The increased proportion of retail investors trading in the futures and options (F&O) segment is worrisome. Sebi has been issuing cautionary public statements from time to time, bringing out the complexity of this market segment and highlighti­ng the possible downside risks. It went to the extent of issuing a report last year, stating that nine of 10 individual traders in the equity F&O segment incurred an average loss of ~1.1 lakh during FY22. These efforts don’t seem to have had much impact on the investors’ behaviour.

A few months ago, the media reported that Sebi was planning to link the value of retail investors’ F&O trades to their income and net worth, and making stockbroke­rs responsibl­e for reporting the net worth and income of individual traders to the exchanges. Trading activities could then be limited to a specific threshold relatable to the investors’ net worth.

Such a proposal was attempted earlier too. Sebi in 2017 had come up with a discussion paper “Growth and Developmen­t of Equity Derivative­s Market”, bringing out, inter alia, the need to introduce a productsui­tability framework for investors in India. The idea was abandoned due to brokers expressing difficulty in evaluating their clients’ net worth. Also, some viewed the proposal as a bit intrusive and as one that could harm F&O market sentiment. Times have changed since then. The markets have grown much bigger and retail participat­ion has sky-rocketed. An idea whose time had not perhaps come in 2017 has come now. Brokers need to be brought on board. They could use clients’ informatio­n disclosed in their tax returns.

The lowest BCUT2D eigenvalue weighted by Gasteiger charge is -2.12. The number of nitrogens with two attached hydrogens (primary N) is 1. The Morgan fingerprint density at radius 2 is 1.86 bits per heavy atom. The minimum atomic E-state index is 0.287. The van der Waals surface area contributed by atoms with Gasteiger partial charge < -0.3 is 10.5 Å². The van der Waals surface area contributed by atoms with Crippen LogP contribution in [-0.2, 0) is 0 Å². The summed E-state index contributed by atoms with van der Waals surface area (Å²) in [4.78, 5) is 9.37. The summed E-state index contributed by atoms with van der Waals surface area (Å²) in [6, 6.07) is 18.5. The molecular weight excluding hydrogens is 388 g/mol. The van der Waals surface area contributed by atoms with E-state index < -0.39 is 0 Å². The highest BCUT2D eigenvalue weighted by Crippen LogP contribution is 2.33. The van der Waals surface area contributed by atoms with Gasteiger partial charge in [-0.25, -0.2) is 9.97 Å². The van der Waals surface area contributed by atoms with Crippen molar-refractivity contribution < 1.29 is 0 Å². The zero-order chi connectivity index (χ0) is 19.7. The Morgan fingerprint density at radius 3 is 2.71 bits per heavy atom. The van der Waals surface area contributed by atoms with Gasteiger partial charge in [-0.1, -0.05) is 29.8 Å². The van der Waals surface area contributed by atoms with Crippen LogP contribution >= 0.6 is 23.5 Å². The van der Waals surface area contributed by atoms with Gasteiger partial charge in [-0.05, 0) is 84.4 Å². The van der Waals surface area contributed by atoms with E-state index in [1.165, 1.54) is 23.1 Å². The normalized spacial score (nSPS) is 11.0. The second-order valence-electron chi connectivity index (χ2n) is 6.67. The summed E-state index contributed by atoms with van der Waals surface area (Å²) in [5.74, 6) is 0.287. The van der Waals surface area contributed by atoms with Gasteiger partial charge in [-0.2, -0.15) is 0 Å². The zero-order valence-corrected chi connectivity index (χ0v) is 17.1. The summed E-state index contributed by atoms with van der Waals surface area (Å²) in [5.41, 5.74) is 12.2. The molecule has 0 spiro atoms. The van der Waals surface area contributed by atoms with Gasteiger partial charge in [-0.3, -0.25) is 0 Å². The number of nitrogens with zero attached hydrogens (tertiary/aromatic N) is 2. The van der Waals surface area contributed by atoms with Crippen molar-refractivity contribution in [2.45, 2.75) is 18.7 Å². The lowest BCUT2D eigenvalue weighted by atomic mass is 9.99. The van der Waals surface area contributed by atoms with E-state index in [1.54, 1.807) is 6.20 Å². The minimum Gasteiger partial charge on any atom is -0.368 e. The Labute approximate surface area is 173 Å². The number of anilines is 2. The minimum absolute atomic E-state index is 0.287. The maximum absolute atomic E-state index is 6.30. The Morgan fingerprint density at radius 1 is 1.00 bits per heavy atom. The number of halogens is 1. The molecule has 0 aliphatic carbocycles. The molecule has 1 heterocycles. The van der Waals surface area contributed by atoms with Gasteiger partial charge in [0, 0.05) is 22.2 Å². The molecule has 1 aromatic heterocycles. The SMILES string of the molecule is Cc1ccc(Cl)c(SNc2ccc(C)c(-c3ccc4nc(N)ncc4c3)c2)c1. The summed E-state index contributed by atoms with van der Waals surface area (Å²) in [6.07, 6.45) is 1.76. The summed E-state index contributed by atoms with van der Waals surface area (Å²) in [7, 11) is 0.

Another important matter is to effectivel­y regulate investment advisers. There are about 1,300 Sebi-registered investment advisers at present. It is difficult to estimate the number of unregister­ed advisers, including finfluence­rs, in today’s digital age and social-media era. Sebi’s efforts to rein them in haven’t helped much. One of the reasons is the limited outreach of the regulator in a vast and diversifie­d country like India. The right beginning to address this problem would be to have a first-level regulator below Sebi exclusivel­y to regulate investment advisers. This will require an amendment to the Sebi Act. Notably, the concept of first-level regulator exists for stockbroke­rs, who are regulated by the stock exchanges under the Securities Contracts (Regulation) Act, 1956.

As for the challenges arising out of the digital age and social media, there should be a standing committee to coordinate among the market regulator, the Ministry of Electronic­s and Informatio­n Technology (Meity), the Telecom Regulatory Authority of India, and self-regulatory bodies of the media. The government should notify Sebi as one of the agencies under Section 79(3)(b) of the Informatio­n Technology Act, 2000, to direct the intermedia­ries to remove objectiona­ble content from their sites under Rule 3(1)(d) of the Informatio­n Technology (Guidelines for Intermedia­ries and Digital Media Ethics Code) Rules, 2021. Sebi could exercise such powers in consultati­on with Meity.

In conclusion, retail participat­ion in capital markets in India needs to be facilitate­d, encouraged, and nurtured on a sustainabl­e basis. Much would depend on the extent to which people keep faith in the regulatory architectu­re.